The mode amplitudes for modes 1 − 6 are shown in Fig. 4(b) with the analytic modal shadow zone boundaries superimposed on the data. As was anticipated by the choice of source depth, it appears that the odd-numbered modes were more strongly excited than the even-numbered modes. From the measured data alone, it is not possible to discern if the energy in the even modes was excited at the source or if it arrived there because of mode coupling from odd-numbered modes. This provides one motivation for the modeling results discussed in Sec. V. As general observations, the modes exhibit (1) the highest amplitudes in the modal propagation zone, (2) a caustic-type feature in the vicinity of the modal shadow zone boundary, and (3) the lowest amplitudes in the modal shadow zone. The phenomenon of intra-mode interference is also observable in the mode amplitudes, especially for modes 1, 3, and 5.

Three different acoustic propagation models were employed to describe the measured acoustic field. First, a 3-D analytic model derived in wedge coordinates provides an exact solution for the waveguide. Second, the ray model BELLHOP3D was employed to provide an approximate solution that should include mode coupling effects. It was included in this study as a test of a widely available propagation code on a challenging propagation environment. Finally, the vertical mode/horizontal parabolic equation (VMHPE) method provides an adiabatic solution that helps to quantify the degree of mode coupling in the measured data.

Unlike the physical measurements, there are no inherent sampling limitations in the aforementioned acoustic models. Specifically, there is no need to maintain a transducer safe working distance above the bottom. Vertical sampling in the model space was performed from the air/water interface down to the bottom. Additionally, the depth discretization of the vertical dimension was selected such that mode filtering of six modes could be performed all the way up to the wedge apex.

An analytic model for an isovelocity, translationally invariant wedge with pressure release boundaries was patterned after the derivation of Frisk.16 The wedge coordinate system for the derivation is shown in Fig. 5(a). Consistent with the variables for the experimental setup, the x dimension is the across slope range. The radial dimension r is measured from the apex to the along slope range and θ is the vertical depression angle from the air/water interface, with θ = β being the slope of the wedge. The only difference between Frisk's derivation and the one utilized here is the change from a rigid to pressure release bottom boundary condition. The pressure field at any point along the wedge, given the source position (r0, θ0, x0 = 0) is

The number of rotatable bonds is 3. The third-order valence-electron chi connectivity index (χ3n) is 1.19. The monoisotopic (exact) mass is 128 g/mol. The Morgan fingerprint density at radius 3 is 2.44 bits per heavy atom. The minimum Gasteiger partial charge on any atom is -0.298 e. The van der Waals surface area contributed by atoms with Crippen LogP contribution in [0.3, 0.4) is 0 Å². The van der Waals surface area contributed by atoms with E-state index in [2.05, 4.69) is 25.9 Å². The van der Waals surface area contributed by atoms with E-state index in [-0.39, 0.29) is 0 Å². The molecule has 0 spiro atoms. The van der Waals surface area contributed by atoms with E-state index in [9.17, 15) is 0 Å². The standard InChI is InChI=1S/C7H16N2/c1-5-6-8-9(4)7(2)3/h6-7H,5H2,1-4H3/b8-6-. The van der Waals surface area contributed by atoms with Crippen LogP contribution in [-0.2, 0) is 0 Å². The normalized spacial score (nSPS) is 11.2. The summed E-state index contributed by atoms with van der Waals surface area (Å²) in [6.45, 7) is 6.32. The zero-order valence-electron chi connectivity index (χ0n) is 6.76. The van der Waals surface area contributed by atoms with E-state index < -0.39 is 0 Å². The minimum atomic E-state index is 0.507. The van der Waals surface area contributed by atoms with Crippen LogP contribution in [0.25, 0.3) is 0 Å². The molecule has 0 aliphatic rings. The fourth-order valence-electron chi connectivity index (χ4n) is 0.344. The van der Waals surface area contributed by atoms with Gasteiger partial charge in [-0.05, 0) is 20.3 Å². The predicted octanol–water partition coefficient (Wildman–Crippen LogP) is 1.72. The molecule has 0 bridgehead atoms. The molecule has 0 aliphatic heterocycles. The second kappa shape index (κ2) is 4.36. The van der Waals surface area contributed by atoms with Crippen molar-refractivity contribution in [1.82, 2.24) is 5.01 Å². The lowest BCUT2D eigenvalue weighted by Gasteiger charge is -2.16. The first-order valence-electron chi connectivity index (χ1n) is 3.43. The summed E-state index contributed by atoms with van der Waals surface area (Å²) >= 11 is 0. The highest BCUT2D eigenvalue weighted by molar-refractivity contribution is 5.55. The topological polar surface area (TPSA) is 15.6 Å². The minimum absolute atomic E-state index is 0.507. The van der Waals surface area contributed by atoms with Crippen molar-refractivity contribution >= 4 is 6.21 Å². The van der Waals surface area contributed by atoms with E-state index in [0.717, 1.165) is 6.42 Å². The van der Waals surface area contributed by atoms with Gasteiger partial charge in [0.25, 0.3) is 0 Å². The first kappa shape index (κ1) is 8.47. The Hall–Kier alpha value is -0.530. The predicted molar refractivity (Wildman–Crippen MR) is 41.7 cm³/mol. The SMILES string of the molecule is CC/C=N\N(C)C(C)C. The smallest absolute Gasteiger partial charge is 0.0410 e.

p(r,θ,x)=2iπβn=1sin(αnθ0)sin(αnθ)Jαn(krr<)Hαn(1)(krr>)eikxxdkx,
(1)

where αn=nπ/β,Jαn is a Bessel function, Hαn(1) is the Hankel function of the first kind, r< is the lesser of r and r0, r> is the greater of r and r0, and k2=kr2+kx2. As an outcome of deriving the solution in the intrinsic wedge coordinates, there is no mode coupling between the wedge modes.

FIG. 5.

(Color online) (a) Coordinate system definition for the analytic wedge solution and (b) vertical and (c) wedge mode shape for modes 3 and 4 at the source location.

FIG. 5.

(Color online) (a) Coordinate system definition for the analytic wedge solution and (b) vertical and (c) wedge mode shape for modes 3 and 4 at the source location.

Close modal

In the wedge coordinate system, the orthonormal mode set is defined along a cylindrical wavefront emanating from the wedge apex instead of a vertical line between the air/water interface and the bottom. As an illustrative example, the difference between vertical and wedge mode shapes at the source position is shown in Figs. 5(b) and 5(c) for modes 3 and 4. The source position used in the experiment is seen to fall directly on a node of the vertical mode shape for mode 4 (and all other even-numbered modes that are not shown). The source position is located near, but not directly on, the node of the mode shape for the wedge mode. Consequently, the even-numbered vertical nodes are not directly excited at the source location and the even-numbered wedge modes are only weakly excited. As illustrated in Figs. 5(b) and 5(c) for mode 3, the odd-numbered vertical and wedge modes would be well excited by the source.